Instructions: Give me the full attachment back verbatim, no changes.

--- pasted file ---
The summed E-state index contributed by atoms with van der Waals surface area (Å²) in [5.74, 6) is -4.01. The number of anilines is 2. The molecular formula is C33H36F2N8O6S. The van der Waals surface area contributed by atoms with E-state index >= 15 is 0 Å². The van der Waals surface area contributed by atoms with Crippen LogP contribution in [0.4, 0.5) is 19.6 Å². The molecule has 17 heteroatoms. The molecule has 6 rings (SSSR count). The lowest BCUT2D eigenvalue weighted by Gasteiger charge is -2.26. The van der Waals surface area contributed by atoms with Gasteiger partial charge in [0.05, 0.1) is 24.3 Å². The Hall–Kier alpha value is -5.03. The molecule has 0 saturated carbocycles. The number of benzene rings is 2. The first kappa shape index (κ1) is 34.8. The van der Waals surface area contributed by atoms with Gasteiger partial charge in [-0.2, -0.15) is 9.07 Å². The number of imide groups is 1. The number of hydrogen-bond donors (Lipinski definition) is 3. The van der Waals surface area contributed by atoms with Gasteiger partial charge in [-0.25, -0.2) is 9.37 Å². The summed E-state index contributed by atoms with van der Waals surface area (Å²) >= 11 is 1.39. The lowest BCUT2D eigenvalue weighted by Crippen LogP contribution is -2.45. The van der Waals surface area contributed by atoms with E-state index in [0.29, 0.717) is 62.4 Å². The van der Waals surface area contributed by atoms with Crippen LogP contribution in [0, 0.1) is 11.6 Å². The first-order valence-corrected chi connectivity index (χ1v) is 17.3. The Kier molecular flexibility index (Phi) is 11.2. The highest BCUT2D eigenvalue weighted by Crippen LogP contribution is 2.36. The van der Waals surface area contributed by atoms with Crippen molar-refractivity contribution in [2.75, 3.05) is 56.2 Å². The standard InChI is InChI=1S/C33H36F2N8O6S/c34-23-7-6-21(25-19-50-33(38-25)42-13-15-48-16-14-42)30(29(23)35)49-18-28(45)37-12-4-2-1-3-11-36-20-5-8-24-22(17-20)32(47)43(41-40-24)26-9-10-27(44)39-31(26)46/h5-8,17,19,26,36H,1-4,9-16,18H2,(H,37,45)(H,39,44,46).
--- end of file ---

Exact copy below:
The summed E-state index contributed by atoms with van der Waals surface area (Å²) in [5.74, 6) is -4.01. The number of anilines is 2. The molecular formula is C33H36F2N8O6S. The van der Waals surface area contributed by atoms with E-state index >= 15 is 0 Å². The van der Waals surface area contributed by atoms with Crippen LogP contribution in [0.4, 0.5) is 19.6 Å². The molecule has 17 heteroatoms. The molecule has 6 rings (SSSR count). The lowest BCUT2D eigenvalue weighted by Gasteiger charge is -2.26. The van der Waals surface area contributed by atoms with Gasteiger partial charge in [0.05, 0.1) is 24.3 Å². The Hall–Kier alpha value is -5.03. The molecule has 0 saturated carbocycles. The number of benzene rings is 2. The first kappa shape index (κ1) is 34.8. The van der Waals surface area contributed by atoms with Gasteiger partial charge in [-0.2, -0.15) is 9.07 Å². The number of imide groups is 1. The number of hydrogen-bond donors (Lipinski definition) is 3. The van der Waals surface area contributed by atoms with Gasteiger partial charge in [-0.25, -0.2) is 9.37 Å². The summed E-state index contributed by atoms with van der Waals surface area (Å²) >= 11 is 1.39. The lowest BCUT2D eigenvalue weighted by Crippen LogP contribution is -2.45. The van der Waals surface area contributed by atoms with E-state index in [0.29, 0.717) is 62.4 Å². The van der Waals surface area contributed by atoms with Crippen LogP contribution in [0, 0.1) is 11.6 Å². The first-order valence-corrected chi connectivity index (χ1v) is 17.3. The Kier molecular flexibility index (Phi) is 11.2. The highest BCUT2D eigenvalue weighted by Crippen LogP contribution is 2.36. The van der Waals surface area contributed by atoms with Crippen molar-refractivity contribution in [2.75, 3.05) is 56.2 Å². The standard InChI is InChI=1S/C33H36F2N8O6S/c34-23-7-6-21(25-19-50-33(38-25)42-13-15-48-16-14-42)30(29(23)35)49-18-28(45)37-12-4-2-1-3-11-36-20-5-8-24-22(17-20)32(47)43(41-40-24)26-9-10-27(44)39-31(26)46/h5-8,17,19,26,36H,1-4,9-16,18H2,(H,37,45)(H,39,44,46).